Do you have a parenting plan in Oregon or Washington and are now looking into moving out of state? Often times people run into the situation where they finalize their custody and parenting plan, then months or years later one of the parents need to move to a different state. This can be shockingly difficult depending on which parent you are, and which state your court order is entered in.
In most custody orders, there is a custodial parent, or primary residential parent, and then a non-custodial, or secondary residential parent.
If you are moving, are you the Non-Custodial or Custodial Parent?
If you are the non-custodial parent, then usually moving to a different state is easier and less disruptive as you are not asking to relocate the child. If you are the non-custodial parent looking to move to a different state, then it is usually a simple matter of working out a long-distance parenting plan either by agreement with the other parent, or by filing a motion to modify the court order to allow for that with a judge if the other parent is not cooperative. If you need to move, courts want to maintain your contact with the minor child so they will usually work out a healthy long distance plan taking into account your child’s unique circumstances.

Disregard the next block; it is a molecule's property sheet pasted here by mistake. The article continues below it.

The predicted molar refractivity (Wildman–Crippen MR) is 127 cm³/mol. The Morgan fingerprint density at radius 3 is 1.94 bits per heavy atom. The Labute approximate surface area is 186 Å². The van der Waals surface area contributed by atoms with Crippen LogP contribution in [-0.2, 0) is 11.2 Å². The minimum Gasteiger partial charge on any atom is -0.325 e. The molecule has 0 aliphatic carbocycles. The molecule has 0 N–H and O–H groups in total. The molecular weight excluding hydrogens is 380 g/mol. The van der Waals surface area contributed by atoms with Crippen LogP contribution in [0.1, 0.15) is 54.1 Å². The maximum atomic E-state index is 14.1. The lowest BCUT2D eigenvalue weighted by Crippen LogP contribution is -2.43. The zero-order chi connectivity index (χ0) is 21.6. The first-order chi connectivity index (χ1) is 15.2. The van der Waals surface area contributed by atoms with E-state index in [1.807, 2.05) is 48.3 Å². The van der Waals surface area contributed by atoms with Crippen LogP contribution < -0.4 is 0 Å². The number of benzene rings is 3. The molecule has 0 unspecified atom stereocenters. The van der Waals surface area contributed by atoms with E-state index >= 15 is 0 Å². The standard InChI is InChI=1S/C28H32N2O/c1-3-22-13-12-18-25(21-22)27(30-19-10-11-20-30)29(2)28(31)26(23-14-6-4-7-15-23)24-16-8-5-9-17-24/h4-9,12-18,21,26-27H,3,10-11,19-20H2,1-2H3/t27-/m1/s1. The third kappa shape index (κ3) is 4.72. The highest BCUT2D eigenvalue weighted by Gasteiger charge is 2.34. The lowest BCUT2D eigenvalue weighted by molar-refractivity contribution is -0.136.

Oregon & Washington Look at the Right to Move Very Differently
If you are the custodial parent, moving can be far more difficult. Many states recognize what is known as a “right to move” for a custodial parent. Some states do not. Oregon is a state that does not recognize a “right to move” for the custodial parent. This means that if your parenting plan court order is in Oregon, and you are the custodial parent, you will have a very difficult time getting permission from an Oregon judge to relocate the child out of state. If you want to relocate the child from Oregon, you have the burden to convince a judge that the move is better for the child. The law on this issue is very focused, so you will want to consult with an attorney before planning such a court case.
A state like Washington however presumes that the custodial parent gets to move if they need to. In Washington, if the custodial parent files a notice of intent to move, the burden falls on the other parent to object and convince the judge that the move is bad for the child. This might seem like a minor difference between the two states, but in a court of law, it makes a huge difference.